From Microsoft to Meta, companies are quick to onboard the metaverse train. But are they investing billions of dollars in the concept that could ultimately be a flop?
The metaverse is projected to be a $760 billion business by 2026, with Mark Zuckerberg set to invest about half of NASA’s annual budget-worth of money into it over the next decade. But what is it in the first place?
The grand idea of the metaverse goes far beyond simply inserting yourself in your favorite game. At least in theory, you’ll be able to rent property, work, attend events, build communities, own pets, and even have your personal digital worlds.
“We believe the Digital Village multiverse can evolve into authentic digital worlds – built and governed the way the community wishes and limited only by the creativity of those who inhabit them,” Shaun Ogilvy told Cybernews.
However, this, in turn, poses a variety of questions. On the one hand, the metaverse can erase geographical barriers that might stand between you and your perfect job, favorite artist’s concert, and destination. On the other hand, if the metaverse simply replicates your life in a video game format, then what’s the appeal of it?
Let’s imagine that the metaverse bridges the gap between people who’d like to socialize and experience things outside of their location. Live streaming, Skype, and video calls did it long ago, and further virtualization is unlikely to solve the need for live interactions. This leads us to think whether the metaverse is trying to address problems that are simply not there or is offering solutions that already exist.
A lawless space?
Concept questions aside, the logistics of the metaverse remain a serious concern. Who is going to regulate this space where exciting opportunities co-exist with virtual rape and abuse?
Nina Jane Patel shared her traumatizing experience in Meta’s Horizon Venues, recalling that it felt as real as reality itself.
“Within 60 seconds of joining, I was verbally and sexually harassed. 3–4 male avatars with male voices virtually gang-raped my avatar and took photos. As I tried to get away, they yelled: ‘don’t pretend you didn’t love it,’” she said.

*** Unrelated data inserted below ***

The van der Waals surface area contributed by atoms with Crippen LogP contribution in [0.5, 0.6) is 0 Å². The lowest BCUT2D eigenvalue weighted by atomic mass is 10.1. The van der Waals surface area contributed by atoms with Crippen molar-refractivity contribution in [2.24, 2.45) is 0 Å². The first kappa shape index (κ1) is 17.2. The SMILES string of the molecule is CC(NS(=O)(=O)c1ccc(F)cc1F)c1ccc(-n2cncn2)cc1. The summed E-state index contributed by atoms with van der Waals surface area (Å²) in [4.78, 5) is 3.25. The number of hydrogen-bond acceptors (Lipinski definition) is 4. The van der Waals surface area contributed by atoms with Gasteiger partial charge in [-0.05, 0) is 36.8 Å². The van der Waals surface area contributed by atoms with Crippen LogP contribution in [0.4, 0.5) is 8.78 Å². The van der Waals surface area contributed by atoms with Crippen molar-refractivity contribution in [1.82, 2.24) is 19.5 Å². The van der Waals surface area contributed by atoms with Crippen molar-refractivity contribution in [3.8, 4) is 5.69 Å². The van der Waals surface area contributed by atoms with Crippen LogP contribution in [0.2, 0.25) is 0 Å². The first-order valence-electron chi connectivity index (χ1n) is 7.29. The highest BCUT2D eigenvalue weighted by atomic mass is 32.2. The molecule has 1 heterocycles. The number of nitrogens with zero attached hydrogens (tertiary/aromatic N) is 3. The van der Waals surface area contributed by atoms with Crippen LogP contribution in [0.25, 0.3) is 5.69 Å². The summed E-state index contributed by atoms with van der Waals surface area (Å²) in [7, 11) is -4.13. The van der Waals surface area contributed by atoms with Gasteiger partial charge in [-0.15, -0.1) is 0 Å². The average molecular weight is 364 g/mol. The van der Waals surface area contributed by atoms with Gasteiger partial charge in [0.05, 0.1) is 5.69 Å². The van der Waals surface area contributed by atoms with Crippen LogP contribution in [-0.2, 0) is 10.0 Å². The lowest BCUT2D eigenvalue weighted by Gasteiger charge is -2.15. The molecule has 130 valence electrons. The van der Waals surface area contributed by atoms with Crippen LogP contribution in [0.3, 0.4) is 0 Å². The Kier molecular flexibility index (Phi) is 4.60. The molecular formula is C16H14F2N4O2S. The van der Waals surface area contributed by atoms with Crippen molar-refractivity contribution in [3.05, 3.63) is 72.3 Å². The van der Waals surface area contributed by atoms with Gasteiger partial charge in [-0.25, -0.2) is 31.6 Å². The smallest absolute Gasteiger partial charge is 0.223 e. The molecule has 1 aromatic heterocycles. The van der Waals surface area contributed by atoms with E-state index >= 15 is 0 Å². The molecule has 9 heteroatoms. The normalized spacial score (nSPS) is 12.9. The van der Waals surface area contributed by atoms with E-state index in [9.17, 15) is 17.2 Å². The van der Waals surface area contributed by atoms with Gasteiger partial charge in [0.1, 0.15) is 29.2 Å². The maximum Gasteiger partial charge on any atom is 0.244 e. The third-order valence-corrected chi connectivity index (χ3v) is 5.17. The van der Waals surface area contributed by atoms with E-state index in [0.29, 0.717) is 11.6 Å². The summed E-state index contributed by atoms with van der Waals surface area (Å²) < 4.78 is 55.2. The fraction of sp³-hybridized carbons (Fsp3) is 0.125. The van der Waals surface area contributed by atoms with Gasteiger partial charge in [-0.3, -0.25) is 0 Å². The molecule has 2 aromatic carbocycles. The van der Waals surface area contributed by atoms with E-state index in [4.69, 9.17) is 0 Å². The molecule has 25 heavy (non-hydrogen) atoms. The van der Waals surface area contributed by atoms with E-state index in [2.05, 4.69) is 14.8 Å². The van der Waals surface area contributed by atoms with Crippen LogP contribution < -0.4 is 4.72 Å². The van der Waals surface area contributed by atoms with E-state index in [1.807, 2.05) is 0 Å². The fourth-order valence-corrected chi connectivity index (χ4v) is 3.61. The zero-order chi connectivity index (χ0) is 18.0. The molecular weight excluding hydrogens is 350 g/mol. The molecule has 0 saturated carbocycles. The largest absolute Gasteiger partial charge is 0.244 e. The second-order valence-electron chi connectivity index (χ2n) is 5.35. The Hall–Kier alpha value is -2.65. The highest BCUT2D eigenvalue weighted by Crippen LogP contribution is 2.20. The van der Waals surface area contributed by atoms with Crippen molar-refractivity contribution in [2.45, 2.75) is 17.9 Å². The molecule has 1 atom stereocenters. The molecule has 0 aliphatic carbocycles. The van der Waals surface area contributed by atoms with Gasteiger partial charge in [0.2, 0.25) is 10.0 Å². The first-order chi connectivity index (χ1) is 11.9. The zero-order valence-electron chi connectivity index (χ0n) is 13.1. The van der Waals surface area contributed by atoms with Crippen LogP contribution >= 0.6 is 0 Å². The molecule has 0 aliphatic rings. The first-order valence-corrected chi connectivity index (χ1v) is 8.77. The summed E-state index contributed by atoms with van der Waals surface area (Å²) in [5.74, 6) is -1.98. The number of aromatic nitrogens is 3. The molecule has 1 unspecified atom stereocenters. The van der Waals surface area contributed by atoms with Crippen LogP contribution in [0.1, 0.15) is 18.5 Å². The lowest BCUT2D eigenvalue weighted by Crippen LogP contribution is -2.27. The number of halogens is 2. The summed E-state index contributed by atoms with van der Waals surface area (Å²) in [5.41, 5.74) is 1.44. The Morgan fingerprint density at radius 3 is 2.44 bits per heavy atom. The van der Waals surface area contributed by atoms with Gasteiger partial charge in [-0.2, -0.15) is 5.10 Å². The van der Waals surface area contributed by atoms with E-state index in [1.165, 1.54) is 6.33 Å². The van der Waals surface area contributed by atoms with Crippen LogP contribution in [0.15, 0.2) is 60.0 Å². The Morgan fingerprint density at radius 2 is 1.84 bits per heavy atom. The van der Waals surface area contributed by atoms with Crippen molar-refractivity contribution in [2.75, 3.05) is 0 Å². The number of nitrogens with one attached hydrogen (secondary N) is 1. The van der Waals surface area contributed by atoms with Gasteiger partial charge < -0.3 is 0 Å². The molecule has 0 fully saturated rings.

With the metaverse, we are facing a new world that is more engaging, personal, and interactive than the internet could ever imagine being. Who will govern it, who will police it, and who will ensure all regulations are complied with? As we still live in the era of piracy, spam, the dark web, and hacks, it’s only worrying to think about all this being moved to virtual reality. Perhaps, it’s best to solve those issues on mainly text-based platforms before seriously considering expanding the attack surface to VR.
“There's going to be a global public world, and it raises a bunch of issues around jurisdiction and regulation,” Daniel Cohen, cybersecurity company Radware’s vice president, told Cybernews. “Are the metaverse companies thinking about how they will protect their users, regulate actions that occur in the metaverse, who's going to regulate that, who's going to govern, police it? I don't know who's going to do it.”
A questionable niche
The main revenue stream of the metaverse will likely come from video game makers. Yet, Bloomberg’s survey of 17,650 people revealed that almost 70% are not keen to spend their time playing games in virtual reality on a regular basis. This only seems to make sense: to most, gaming is a hobby, not a lifestyle – and even more so with VR.
From this perspective, the metaverse will not be a sustainable idea. Unless people are lured into the metaverse with something other than initial curiosity and occasional gaming experiences, it’ll be hard to convince someone that buying a virtual apartment (even if it’s twice cheaper) is better than getting a real one.
And the pandemic has already proved that lifeless avatars, virtual meetings, and video calls simply don’t cut it when it comes to real-world interactions. The metaverse inherently assumes that once you put a headset on and see avatars of other people closer than on a computer screen, you feel more connected. Whether that is true, the industry will have to discover.
Ads, ads, and more ads…
It is no wonder that the metaverse will greatly depend on advertising through a commerce-led business model. Access to it will likely remain free, with additional things like pets, furniture, and avatar skins costing extra money.
Yet, nothing is really free when it comes to platforms and apps. But while you may choose to look away or click out from ads online, your metaverse experience might periodically get interrupted by the latest Walmart sales. Your only option? To deal with it or take your VR glasses off.
As exciting and cool-sounding as the metaverse is, it’s important to consider it as a business concept and a tech innovation that companies are pouring lots of money into. And if virtual reality is nothing more than a small part of our lives, then we might be too quick to think that the metaverse will be anything more than that.
More from Cybernews:
Subscribe to our newsletter